From Publishers Weekly
In this autobiographical account of McCarthy's intellectual and emotional development, we meet her as a lonely, frightened 13-year-old and leave her as a sophisticated Vassar graduate, foolishly married at age 21 to a man she doesn't love. This reminiscence will appeal to admirers of her Memories of a Catholic Girlhood. Such universal experiences as an adolescent girl's painful awakening to sex, her first love affair, her discovery of books and ideas involve the reader because of the author's near-photographic memory, her relentless candor and graceful style. Brought up by grandparents, McCarthy, "a bright wild girl from Seattle," at 17 was put off by Vassar's "cleverness," but she notes that the school left its stamp on her, making her "brittle, smart and a little empty."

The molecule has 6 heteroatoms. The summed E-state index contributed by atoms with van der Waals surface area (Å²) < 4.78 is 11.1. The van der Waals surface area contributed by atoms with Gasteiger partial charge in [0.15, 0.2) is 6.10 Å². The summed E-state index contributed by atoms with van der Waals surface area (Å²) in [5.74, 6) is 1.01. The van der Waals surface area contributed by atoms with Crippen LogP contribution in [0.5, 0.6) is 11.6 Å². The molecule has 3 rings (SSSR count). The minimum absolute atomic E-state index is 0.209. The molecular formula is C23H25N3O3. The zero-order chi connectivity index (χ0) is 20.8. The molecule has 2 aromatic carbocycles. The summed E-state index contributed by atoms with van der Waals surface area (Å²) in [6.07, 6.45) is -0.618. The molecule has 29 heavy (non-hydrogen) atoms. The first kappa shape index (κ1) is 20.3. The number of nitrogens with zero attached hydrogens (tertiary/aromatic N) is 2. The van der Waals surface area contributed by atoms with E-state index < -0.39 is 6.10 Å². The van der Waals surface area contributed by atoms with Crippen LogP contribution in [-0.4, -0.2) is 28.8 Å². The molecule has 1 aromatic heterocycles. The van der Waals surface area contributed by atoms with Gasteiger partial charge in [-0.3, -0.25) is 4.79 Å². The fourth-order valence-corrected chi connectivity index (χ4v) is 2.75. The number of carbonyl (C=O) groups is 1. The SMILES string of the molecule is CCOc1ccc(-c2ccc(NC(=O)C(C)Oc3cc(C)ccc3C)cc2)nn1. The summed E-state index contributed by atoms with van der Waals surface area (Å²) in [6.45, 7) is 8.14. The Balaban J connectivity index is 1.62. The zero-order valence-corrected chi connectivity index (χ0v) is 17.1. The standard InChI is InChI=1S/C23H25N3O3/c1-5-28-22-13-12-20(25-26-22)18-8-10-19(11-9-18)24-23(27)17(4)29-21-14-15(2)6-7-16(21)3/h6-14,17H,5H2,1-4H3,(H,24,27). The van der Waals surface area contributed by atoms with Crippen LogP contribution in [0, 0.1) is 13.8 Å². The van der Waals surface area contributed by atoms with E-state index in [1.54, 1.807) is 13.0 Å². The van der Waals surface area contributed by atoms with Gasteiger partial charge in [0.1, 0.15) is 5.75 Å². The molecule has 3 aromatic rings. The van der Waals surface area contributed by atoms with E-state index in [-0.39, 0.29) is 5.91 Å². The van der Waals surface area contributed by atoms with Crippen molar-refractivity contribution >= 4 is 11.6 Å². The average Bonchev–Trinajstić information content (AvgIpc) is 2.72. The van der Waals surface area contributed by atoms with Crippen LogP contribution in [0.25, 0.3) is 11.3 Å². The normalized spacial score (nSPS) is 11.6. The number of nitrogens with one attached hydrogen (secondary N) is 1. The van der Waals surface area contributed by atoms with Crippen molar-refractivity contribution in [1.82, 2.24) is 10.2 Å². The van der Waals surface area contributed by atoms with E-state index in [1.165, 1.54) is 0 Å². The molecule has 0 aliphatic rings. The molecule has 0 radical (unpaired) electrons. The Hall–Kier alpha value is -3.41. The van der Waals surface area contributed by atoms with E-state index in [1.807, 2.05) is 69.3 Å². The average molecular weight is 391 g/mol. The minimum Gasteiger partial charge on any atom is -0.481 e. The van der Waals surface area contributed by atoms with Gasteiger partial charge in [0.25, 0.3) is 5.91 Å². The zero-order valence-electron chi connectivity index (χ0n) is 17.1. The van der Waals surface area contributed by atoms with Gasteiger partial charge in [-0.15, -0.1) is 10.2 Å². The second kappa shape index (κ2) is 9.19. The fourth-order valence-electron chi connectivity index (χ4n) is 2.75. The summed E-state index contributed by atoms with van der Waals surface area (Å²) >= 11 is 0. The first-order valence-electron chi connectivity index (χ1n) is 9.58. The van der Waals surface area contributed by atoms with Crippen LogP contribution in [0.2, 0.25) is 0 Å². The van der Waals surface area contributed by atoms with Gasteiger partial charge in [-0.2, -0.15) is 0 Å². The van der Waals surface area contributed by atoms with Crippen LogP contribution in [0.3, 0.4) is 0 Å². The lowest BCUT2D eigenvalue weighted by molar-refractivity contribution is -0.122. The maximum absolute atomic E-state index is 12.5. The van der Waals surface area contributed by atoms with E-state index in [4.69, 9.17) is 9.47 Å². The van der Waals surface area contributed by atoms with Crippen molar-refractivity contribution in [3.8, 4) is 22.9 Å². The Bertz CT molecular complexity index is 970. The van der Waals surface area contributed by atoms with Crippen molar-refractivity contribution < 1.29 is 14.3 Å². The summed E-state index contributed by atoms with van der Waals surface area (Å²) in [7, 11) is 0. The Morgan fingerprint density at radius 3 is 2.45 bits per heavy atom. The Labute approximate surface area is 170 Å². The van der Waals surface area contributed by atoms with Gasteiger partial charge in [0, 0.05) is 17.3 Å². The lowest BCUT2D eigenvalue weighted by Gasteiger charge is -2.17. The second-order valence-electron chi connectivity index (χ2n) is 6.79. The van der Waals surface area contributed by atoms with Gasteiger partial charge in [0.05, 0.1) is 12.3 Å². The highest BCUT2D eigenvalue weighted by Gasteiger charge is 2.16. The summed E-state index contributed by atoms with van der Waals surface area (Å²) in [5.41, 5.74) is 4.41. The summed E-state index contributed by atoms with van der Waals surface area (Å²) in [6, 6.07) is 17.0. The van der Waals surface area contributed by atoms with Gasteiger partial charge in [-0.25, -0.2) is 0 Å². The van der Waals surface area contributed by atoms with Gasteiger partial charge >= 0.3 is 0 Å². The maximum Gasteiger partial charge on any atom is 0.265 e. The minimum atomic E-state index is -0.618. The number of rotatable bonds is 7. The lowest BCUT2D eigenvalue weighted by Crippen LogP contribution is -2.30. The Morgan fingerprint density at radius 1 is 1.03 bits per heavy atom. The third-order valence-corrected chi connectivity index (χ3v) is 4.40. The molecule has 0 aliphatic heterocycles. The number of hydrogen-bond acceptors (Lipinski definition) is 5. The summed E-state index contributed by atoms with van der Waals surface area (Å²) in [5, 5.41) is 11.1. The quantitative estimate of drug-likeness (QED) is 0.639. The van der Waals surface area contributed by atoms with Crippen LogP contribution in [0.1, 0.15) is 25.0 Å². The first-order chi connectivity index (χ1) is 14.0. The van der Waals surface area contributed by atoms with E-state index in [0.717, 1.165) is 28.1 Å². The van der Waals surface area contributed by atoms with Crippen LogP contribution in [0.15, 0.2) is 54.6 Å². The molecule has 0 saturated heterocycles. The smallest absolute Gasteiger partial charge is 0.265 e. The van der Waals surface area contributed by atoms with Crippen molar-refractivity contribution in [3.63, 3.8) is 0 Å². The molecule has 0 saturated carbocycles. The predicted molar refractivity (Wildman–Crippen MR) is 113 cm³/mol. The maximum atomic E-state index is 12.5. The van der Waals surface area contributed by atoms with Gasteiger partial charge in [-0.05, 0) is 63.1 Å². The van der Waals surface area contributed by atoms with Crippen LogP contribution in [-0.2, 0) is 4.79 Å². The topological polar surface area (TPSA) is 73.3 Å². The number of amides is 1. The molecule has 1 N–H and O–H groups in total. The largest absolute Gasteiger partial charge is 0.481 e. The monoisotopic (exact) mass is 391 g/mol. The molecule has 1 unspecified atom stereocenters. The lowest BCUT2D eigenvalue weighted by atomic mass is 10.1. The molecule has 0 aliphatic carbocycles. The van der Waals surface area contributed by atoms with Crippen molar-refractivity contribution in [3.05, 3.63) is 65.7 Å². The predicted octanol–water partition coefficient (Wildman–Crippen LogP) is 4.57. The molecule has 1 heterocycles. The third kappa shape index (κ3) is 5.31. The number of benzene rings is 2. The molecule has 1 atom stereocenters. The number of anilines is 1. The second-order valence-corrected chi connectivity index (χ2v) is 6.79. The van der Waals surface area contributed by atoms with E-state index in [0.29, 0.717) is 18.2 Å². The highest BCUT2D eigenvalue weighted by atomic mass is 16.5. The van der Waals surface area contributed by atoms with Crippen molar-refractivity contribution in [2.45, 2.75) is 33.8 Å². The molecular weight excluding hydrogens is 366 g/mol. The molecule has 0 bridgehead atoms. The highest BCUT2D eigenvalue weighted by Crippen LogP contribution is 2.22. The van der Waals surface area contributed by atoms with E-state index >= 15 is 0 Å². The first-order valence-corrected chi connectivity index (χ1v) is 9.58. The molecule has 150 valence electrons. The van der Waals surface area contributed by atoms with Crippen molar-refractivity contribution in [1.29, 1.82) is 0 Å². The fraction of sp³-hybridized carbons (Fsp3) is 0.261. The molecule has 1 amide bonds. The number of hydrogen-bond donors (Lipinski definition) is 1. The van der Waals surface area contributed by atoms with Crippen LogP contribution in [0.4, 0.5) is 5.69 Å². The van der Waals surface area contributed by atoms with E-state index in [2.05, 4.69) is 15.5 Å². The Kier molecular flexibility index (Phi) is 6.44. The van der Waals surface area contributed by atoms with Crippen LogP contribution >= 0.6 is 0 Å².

I thoroughly enjoyed this book, the prose was elegant and interesting and the subject matter was real.